The unsettling impact of the Al Rasheed attack on the Bush administration was reflected in appearances by leading officials on the Sunday morning television news programs. Secretary of State Colin Powell said on NBC’s “Meet the Press” program that the administration had not expected Iraqi postwar opposition to “be quite this intense and this long.”
Bremer acknowledged that the guerrilla forces were becoming more sophisticated, but reiterated the administration line that they in no way reflected widespread popular opposition to the US occupation. He declared that all attacks on US and US-backed forces were the work of “killers,” whom he divided into three categories: Saddam Hussein partisans, common criminals, and foreign terrorists.
The next morning, the first day of the Muslim holy month of Ramadan, Baghdad was devastated by the four car bomb explosions that hit in rapid-fire fashion, beginning at about 8:30 AM. Forty-two people were killed in the attacks, including one US soldier, two Iraqi employees of the International Red Cross, and eight Iraqi police officers. Another 224 people were wounded, including 65 Iraqi police. It was the bloodiest day in Baghdad since the start of the American occupation.
The International Committee of the Red Cross announced it was withdrawing all of its foreign personnel from Iraq, thereby becoming the second Western-based institution to drastically reduce its presence as a result of the escalating guerrilla war. Last August the United Nations withdrew the bulk of its foreign personnel following the car-bombing of its Baghdad headquarters.
In addition to the Army colonel killed at the Al Rasheed Hotel and the American soldier killed in the car-bomb attacks, three other US soldiers were killed in unrelated attacks in Baghdad on Sunday, bringing to 113 the toll of American troops killed by hostile fire since Bush declared “mission accomplished” on May 1.
At the same time, the toll of Iraqi civilians killed by US troops continued to mount, with the shooting death of a group of civilians in Fallujah on Monday.
The smoke had hardly cleared from Monday’s car-bombings when some US military spokesmen and officials of the US-backed Governing Council sought to place the blame on terrorists infiltrated from Syria or Iran. Brigadier General Ahmed Ibrahim, the deputy interior minister, claimed that one would-be car bomber, who was shot before he could blow up a police station, was carrying a Syrian passport. At a press conference held later in the day in Baghdad, US Brigadier General Mark Hertling declared, “We have not seen attacks we could attribute to foreign fighters before. We have seen these today.”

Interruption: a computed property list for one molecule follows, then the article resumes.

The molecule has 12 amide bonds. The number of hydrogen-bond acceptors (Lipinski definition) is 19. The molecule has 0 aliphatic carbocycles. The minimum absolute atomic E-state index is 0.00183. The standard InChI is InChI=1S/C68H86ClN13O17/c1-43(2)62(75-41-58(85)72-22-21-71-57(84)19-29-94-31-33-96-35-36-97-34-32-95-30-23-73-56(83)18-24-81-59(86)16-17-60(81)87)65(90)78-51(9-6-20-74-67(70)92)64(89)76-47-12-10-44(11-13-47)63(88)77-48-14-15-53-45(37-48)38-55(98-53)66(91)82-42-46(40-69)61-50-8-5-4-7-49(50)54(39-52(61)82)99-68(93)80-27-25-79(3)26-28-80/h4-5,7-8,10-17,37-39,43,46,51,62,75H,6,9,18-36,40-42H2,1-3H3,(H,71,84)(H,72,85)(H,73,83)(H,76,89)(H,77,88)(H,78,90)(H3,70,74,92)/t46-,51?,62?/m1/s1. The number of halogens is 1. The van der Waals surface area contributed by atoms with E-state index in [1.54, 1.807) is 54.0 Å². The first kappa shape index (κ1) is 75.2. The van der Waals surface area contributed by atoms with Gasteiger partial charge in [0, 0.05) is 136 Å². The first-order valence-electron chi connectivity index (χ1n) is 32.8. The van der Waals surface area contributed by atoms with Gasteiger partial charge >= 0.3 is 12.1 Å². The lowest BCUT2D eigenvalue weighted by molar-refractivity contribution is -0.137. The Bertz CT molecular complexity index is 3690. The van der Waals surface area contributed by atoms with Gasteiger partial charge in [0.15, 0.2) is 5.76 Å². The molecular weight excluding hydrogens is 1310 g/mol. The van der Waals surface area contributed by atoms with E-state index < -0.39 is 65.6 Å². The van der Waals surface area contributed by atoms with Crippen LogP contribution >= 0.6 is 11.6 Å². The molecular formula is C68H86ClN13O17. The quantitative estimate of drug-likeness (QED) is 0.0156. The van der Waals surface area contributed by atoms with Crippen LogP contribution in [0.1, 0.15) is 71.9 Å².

These claims were contradicted by other American military officials. Major General Raymond Odierno, the commander of the US Army’s 4th Infantry Division, in charge of American forces in the so-called “Sunni triangle,” said foreign fighters accounted for only “a very, very small percentage” of the resistance forces. Brigadier General Martin E. Dempsey, the commander of the 1st Armored Division, which is responsible for the security of Baghdad, said on Sunday, “We have not seen any infusion of foreign fighters in Baghdad.”
Such differences notwithstanding, a campaign within the US political and military establishment, and within the Bush administration, has already begun for a drastic intensification of counterinsurgency operations. Secretary of Defense Donald Rumsfeld fired the first public shot when he called, in his internal memo leaked to the press last week (by Rumsfeld himself, according to some accounts) for “bolder measures” in Iraq.
What Rumsfeld had in mind was indicated by a long op-ed piece published in Sunday’s Washington Post under the headline “The Right Fight Now: Counterinsurgency, Not Caution, Is the Answer in Iraq.” The column was co-authored by two denizens of right-wing think tanks associated with Rumsfeld and other war hawks such as Wolfowitz and Richard Perle. Tom Donnelly, one of the authors, is a resident fellow at the American Enterprise Institute, and Gary Schmitt, the other, is the executive director of the Project for a New American Century.
They argue that the Iraqi insurgency must be “decisively defeated” and hark back to Vietnam, where “classic counterinsurgency strategies and tactics proved successful—when given time and effort.”
“The United States knows how to fight such wars,” they declare, and go on to say: “In Iraq, that would mean that coalition forces, assisted by newly trained Iraqi police and soldiers, would have to swamp a given area in order to root out insurgents and their supporting infrastructure...
“A successful counterinsurgency campaign would also require American ground forces to carry out tasks and operations that today’s ‘transforming’ military, which increasingly is trading manpower for precision firepower, finds hard to perform.”
What tasks and operations? What is meant by “swamping” an area and rooting out insurgents and their “supporting infrastructure?”
It means a full-scale reversion to the mass terror tactics that were employed in Vietnam and became synonymous with American imperialist barbarism: the Phoenix Program’s campaign of assassinations, the herding of civilians into Strategic Hamlets (a euphemism for concentration camps), and similar methods. Such is the inevitable trajectory of US policy in Iraq and, if not prevented by an independent movement of the American and international working class, other countries yet to be “liberated.”